Premature babies helped by brain washing

New technique may reduce death rate and disabilities for babies born very early


The number of deaths and severe disabilities experienced by premature babies could be reduced by a new technique that’s best described as a brain wash.


Very premature babies are at risk of bleeding in the brain, which can result in brain damage or death. But the new brain washing technique, pioneered by UK doctors, may decrease this risk.

The technique sees the brain drained while new fluid is introduced. It is known as Drift and is carried out over a couple of days. It’s not for all premmies though – it would only be used on the most premature babies with large haemorrhages that make the brain and head to expand too much.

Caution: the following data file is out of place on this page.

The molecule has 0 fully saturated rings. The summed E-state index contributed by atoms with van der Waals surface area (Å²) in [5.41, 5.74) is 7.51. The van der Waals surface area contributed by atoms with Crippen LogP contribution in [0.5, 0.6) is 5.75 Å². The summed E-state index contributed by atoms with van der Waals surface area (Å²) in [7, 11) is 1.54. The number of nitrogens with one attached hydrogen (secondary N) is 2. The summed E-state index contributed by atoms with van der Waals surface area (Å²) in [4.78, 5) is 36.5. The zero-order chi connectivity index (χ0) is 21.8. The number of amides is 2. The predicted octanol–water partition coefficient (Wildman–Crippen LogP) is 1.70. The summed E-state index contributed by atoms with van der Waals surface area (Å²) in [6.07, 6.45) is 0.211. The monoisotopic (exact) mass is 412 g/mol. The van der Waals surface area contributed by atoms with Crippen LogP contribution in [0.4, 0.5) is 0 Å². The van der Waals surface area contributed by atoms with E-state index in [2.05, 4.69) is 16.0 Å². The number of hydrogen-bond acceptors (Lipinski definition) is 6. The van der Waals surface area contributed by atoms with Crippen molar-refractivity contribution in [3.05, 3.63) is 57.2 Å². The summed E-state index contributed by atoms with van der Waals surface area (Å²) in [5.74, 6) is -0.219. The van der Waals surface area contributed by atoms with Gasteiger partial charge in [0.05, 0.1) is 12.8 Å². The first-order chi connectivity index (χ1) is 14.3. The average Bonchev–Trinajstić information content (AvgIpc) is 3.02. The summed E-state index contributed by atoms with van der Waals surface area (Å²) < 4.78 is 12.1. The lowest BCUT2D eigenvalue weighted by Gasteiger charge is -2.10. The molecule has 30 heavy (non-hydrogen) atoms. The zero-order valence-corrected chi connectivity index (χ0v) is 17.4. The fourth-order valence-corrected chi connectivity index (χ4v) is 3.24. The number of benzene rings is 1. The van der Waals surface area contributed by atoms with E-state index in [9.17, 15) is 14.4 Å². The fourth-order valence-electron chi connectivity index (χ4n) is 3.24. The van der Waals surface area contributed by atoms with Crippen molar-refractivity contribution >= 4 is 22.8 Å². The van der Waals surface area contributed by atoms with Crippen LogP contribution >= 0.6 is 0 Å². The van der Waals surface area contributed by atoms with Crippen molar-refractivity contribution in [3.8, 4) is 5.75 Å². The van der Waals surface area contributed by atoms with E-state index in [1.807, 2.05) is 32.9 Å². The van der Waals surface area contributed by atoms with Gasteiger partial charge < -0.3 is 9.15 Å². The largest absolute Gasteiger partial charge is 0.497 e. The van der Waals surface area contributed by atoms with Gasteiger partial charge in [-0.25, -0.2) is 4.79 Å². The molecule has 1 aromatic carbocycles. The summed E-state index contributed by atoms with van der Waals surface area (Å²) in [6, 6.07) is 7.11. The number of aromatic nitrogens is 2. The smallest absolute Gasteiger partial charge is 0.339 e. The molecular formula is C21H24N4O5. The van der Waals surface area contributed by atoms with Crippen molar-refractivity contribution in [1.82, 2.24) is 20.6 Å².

Currently, the technique that’s used takes place over months and involves the build up of fluid being removed from the head and spine by needles. However, a new study of 77 babies by Bristol University suggests the new technique could be more successful. Of the 39 babies to receive the ‘brain wash’ treatment, by the age of 2 years 54% had died or were severely disabled. Of the babies who had the standard treatment, this number was 71%.


“This is the first time that any treatment anywhere in the world has been shown to benefit these very vulnerable babies,” said one of the lead researchers, Ian Pople, a paediatric neurosurgeon.

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